Traditional music of the Tsuur

Inscribed in 2009 (4.COM) on the List of Intangible Cultural Heritage in Need of Urgent Safeguarding

Country(ies): Mongolia



Traditional music of the Tsuur

Tsuur music is based on a combination of instrumental and vocal performance – a blending of sounds created simultaneously by both the musical instrument and the human throat. Tsuur music has an inseparable connection to the Uriankhai Mongolians of the Altai Region, and remains an integral part of their daily life. Its origins lie in an ancient practice of worshipping nature and its guardian spirits by emulating natural sounds. The Tsuur is a vertical pipe-shaped wooden wind instrument with three fingerholes. Simultaneously touching the mouthpiece of the pipe with one’s front teeth and applying one’s throat produces a unique timbre comprising a clear and gentle whistling sound and a drone. The Tsuur is traditionally played to ensure success for hunts, for benign weather, as a benediction for safe journeys or for weddings and other festivities. The music reflects one’s inner feelings when travelling alone, connects a human to nature, and serves as a performing art. The Tsuur tradition has faded over recent decades as a consequence of negligence and animosity toward folk customs and religious faith, leaving many locales with no Tsuur performer and no families possessing a Tsuur. The forty known pieces preserved among the Uriankhai Mongolians are transmitted exclusively through the memory of successive generations – a feature making this art highly vulnerable to the risk of disappearing.


Decision 4.COM 14.11

The Committee (…) decides that [this element] satisfies the criteria for inscription on the List of Intangible Cultural Heritage in Need of Urgent Safeguarding, as follows:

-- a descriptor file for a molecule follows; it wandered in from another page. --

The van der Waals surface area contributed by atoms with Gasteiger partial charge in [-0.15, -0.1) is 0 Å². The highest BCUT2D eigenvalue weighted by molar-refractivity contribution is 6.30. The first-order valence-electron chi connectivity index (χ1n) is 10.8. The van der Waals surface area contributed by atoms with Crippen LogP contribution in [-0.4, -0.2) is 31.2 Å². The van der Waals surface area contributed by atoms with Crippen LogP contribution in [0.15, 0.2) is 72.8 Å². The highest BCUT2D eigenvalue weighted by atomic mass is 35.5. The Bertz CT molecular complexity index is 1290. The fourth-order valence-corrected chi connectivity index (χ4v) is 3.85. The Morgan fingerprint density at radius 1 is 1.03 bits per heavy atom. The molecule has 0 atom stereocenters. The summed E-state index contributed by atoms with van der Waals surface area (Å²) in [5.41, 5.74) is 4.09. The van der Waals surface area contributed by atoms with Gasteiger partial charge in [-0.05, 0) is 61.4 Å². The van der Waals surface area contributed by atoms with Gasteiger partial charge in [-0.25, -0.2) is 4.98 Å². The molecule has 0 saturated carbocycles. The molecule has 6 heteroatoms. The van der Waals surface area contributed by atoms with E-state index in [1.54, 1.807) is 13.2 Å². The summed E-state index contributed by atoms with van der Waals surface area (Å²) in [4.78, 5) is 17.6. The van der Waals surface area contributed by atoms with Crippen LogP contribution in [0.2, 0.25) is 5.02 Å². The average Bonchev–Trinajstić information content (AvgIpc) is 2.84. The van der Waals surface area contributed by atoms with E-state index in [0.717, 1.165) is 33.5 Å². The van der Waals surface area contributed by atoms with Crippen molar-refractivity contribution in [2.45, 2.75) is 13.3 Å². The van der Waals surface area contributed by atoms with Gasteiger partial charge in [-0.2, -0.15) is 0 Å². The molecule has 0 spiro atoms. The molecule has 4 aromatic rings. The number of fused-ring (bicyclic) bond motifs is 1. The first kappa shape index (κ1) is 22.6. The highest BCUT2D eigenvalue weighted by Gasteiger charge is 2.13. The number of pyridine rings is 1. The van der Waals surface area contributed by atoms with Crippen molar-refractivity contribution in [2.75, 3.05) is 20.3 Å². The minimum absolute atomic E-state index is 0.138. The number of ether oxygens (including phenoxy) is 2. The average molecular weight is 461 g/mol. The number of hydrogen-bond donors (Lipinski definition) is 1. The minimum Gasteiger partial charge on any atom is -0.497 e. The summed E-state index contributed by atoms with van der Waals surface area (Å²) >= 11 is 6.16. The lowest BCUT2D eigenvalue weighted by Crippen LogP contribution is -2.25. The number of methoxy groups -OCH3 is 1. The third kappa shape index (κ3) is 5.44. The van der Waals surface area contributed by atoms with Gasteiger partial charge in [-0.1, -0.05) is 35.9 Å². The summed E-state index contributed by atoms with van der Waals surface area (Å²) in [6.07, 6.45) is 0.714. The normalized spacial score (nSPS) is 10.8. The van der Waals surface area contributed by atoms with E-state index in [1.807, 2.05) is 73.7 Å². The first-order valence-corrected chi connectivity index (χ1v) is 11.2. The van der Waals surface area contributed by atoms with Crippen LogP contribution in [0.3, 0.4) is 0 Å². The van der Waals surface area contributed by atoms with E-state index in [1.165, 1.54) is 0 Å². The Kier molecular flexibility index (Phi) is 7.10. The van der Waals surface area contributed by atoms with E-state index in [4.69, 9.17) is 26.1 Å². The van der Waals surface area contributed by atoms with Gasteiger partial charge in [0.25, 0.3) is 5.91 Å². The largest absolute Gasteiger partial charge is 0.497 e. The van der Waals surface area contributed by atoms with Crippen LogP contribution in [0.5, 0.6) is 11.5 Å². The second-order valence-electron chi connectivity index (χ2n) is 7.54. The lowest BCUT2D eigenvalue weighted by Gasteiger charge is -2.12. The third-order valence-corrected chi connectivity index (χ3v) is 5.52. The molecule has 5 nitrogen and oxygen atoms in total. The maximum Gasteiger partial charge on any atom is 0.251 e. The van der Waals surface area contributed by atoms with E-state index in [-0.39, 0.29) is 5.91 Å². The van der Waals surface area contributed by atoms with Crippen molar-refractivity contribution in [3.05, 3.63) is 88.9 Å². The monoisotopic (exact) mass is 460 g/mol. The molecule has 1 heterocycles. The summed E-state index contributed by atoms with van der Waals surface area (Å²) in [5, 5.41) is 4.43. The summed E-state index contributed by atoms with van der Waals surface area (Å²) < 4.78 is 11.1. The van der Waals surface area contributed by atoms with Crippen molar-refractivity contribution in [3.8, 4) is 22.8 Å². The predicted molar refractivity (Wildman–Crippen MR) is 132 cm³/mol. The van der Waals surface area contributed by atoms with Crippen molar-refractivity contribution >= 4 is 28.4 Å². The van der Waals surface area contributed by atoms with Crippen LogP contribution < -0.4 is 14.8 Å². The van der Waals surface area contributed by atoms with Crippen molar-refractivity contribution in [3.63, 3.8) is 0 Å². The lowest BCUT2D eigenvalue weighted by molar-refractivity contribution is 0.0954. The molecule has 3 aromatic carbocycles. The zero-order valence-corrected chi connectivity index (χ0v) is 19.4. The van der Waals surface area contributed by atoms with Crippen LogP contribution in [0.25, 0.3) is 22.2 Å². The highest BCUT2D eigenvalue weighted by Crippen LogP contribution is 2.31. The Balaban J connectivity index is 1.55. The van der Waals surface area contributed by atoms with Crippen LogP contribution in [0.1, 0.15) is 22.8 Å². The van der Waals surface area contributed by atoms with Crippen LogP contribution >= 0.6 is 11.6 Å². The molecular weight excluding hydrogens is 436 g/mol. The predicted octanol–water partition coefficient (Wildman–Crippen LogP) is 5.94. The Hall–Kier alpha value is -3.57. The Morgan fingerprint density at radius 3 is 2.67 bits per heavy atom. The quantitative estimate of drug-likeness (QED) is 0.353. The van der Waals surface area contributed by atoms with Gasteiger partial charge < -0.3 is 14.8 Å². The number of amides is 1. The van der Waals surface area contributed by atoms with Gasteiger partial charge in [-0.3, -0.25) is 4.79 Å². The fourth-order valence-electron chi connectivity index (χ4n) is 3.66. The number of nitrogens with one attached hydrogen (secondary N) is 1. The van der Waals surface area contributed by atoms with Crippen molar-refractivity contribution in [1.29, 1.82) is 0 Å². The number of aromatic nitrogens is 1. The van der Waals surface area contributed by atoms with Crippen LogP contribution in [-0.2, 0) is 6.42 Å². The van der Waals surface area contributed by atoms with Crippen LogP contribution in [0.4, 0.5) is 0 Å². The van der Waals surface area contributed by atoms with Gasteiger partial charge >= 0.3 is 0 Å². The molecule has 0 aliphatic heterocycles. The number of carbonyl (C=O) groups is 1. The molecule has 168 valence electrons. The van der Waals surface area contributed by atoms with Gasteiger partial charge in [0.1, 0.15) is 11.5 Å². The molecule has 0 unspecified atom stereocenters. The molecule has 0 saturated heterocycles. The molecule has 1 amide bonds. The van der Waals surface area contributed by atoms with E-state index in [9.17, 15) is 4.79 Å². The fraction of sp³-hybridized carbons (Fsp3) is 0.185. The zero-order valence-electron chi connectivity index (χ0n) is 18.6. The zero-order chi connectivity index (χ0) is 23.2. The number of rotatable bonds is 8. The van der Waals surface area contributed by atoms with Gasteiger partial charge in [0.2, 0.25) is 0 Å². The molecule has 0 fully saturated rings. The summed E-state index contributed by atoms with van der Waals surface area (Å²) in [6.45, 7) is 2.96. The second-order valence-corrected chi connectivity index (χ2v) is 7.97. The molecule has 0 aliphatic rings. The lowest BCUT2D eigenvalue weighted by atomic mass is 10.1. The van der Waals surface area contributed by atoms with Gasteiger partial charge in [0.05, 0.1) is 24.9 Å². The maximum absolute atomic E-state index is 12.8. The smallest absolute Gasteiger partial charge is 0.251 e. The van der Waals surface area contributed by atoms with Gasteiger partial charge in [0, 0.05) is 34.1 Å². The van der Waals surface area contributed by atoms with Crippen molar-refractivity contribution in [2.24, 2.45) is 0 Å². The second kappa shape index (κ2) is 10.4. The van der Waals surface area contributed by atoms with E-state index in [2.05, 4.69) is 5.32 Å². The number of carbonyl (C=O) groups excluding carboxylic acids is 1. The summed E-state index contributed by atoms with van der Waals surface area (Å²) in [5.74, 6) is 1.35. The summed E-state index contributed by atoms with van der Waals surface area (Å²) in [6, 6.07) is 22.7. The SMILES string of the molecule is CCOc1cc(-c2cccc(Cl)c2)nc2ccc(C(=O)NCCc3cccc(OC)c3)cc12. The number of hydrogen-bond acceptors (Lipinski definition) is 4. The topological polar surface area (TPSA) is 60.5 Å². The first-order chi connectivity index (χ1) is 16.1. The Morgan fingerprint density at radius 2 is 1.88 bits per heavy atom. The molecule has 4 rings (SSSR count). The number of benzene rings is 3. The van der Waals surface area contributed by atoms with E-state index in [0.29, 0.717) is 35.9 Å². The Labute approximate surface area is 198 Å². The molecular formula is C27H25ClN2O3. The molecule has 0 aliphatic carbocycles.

• U1: Deeply rooted in the nomadic ways of life of the Uriankhai ethnic group of the Altai Mountains in north-western Mongolia, the traditional music of the Tsuur is an important part of the people’s relationship with their natural environment and a critical element in assuring their survival within it, as it accompanies daily activities and animal herding as well as religious ceremonies and rituals;
  • U2: Despite a growing awareness and concern about local and regional traditional cultural forms, and the willingness and active commitment of apprentices to preserving the element, the tradition of the Tsuur is threatened by developments such as an ever-growing appeal of cosmopolitan lifestyles, migration to urban areas, processes of urbanization and industrialization, the loss of the cultural contexts for its practice and the passing of Tsuur performers;
  • U3: An ambitious set of safeguarding measures, including the support of performers and teachers, the identification of aspiring players, or the preparation of audio-visual training materials, while raising the legal status of the Tsuur, addresses essential needs and can be expected to have a lasting impact on the element’s viability;
  • U4: The nomination has been elaborated with the active involvement of the Tsuur-playing community, in particular the Hunnic Tsuur Performers’ Association, key Tsuur performers, and communities in several counties that have shown their willingness to safeguard Tsuur playing and have given their free, prior and informed consent to its nomination;
  • U5: The Uriankhai Mongolian Tsuur is inscribed on the National Urgent Safeguarding List of Elements of Intangible Cultural Heritage and the National Registrar of the Elements of Intangible Cultural Heritage kept by the Cultural Heritage Center under the Ministry of Education, Culture and Science of Mongolia.



© 2009 by National Centre for the Intangible Cultural Heritage

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